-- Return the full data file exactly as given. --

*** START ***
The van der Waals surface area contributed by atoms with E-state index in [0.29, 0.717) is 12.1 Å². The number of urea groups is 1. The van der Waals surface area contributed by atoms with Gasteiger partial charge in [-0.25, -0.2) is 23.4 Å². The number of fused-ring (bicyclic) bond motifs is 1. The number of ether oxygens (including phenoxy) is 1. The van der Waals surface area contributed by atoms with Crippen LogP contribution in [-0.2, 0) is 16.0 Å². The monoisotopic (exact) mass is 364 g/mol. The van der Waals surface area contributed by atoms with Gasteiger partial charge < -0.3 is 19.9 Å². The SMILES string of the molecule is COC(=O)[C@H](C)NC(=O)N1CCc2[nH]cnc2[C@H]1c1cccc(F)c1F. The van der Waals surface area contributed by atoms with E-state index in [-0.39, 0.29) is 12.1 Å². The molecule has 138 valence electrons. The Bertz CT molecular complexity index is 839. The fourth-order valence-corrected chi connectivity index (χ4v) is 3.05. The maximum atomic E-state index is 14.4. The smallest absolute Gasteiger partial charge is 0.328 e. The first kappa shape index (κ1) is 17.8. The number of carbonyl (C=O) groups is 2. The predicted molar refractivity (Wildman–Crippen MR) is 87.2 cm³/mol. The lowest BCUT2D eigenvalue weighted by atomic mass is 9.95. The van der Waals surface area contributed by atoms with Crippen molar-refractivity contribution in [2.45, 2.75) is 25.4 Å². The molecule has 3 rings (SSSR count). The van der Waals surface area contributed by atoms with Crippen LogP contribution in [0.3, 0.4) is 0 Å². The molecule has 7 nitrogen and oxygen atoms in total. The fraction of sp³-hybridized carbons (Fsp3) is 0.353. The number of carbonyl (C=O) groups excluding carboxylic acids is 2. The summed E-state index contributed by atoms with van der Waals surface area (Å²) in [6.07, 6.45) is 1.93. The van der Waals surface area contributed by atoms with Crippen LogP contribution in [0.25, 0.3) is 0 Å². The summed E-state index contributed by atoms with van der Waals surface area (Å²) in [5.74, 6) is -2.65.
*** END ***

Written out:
The van der Waals surface area contributed by atoms with E-state index in [0.29, 0.717) is 12.1 Å². The number of urea groups is 1. The van der Waals surface area contributed by atoms with Gasteiger partial charge in [-0.25, -0.2) is 23.4 Å². The number of fused-ring (bicyclic) bond motifs is 1. The number of ether oxygens (including phenoxy) is 1. The van der Waals surface area contributed by atoms with Crippen LogP contribution in [-0.2, 0) is 16.0 Å². The monoisotopic (exact) mass is 364 g/mol. The van der Waals surface area contributed by atoms with Gasteiger partial charge < -0.3 is 19.9 Å². The SMILES string of the molecule is COC(=O)[C@H](C)NC(=O)N1CCc2[nH]cnc2[C@H]1c1cccc(F)c1F. The van der Waals surface area contributed by atoms with E-state index in [-0.39, 0.29) is 12.1 Å². The molecule has 138 valence electrons. The Bertz CT molecular complexity index is 839. The fourth-order valence-corrected chi connectivity index (χ4v) is 3.05. The maximum atomic E-state index is 14.4. The smallest absolute Gasteiger partial charge is 0.328 e. The first kappa shape index (κ1) is 17.8. The number of carbonyl (C=O) groups is 2. The predicted molar refractivity (Wildman–Crippen MR) is 87.2 cm³/mol. The lowest BCUT2D eigenvalue weighted by atomic mass is 9.95. The van der Waals surface area contributed by atoms with Crippen molar-refractivity contribution in [2.45, 2.75) is 25.4 Å². The molecule has 3 rings (SSSR count). The van der Waals surface area contributed by atoms with Crippen LogP contribution in [0.3, 0.4) is 0 Å². The molecule has 7 nitrogen and oxygen atoms in total. The fraction of sp³-hybridized carbons (Fsp3) is 0.353. The number of carbonyl (C=O) groups excluding carboxylic acids is 2. The summed E-state index contributed by atoms with van der Waals surface area (Å²) in [6.07, 6.45) is 1.93. The van der Waals surface area contributed by atoms with Crippen LogP contribution in [0.25, 0.3) is 0 Å². The summed E-state index contributed by atoms with van der Waals surface area (Å²) in [5.74, 6) is -2.65.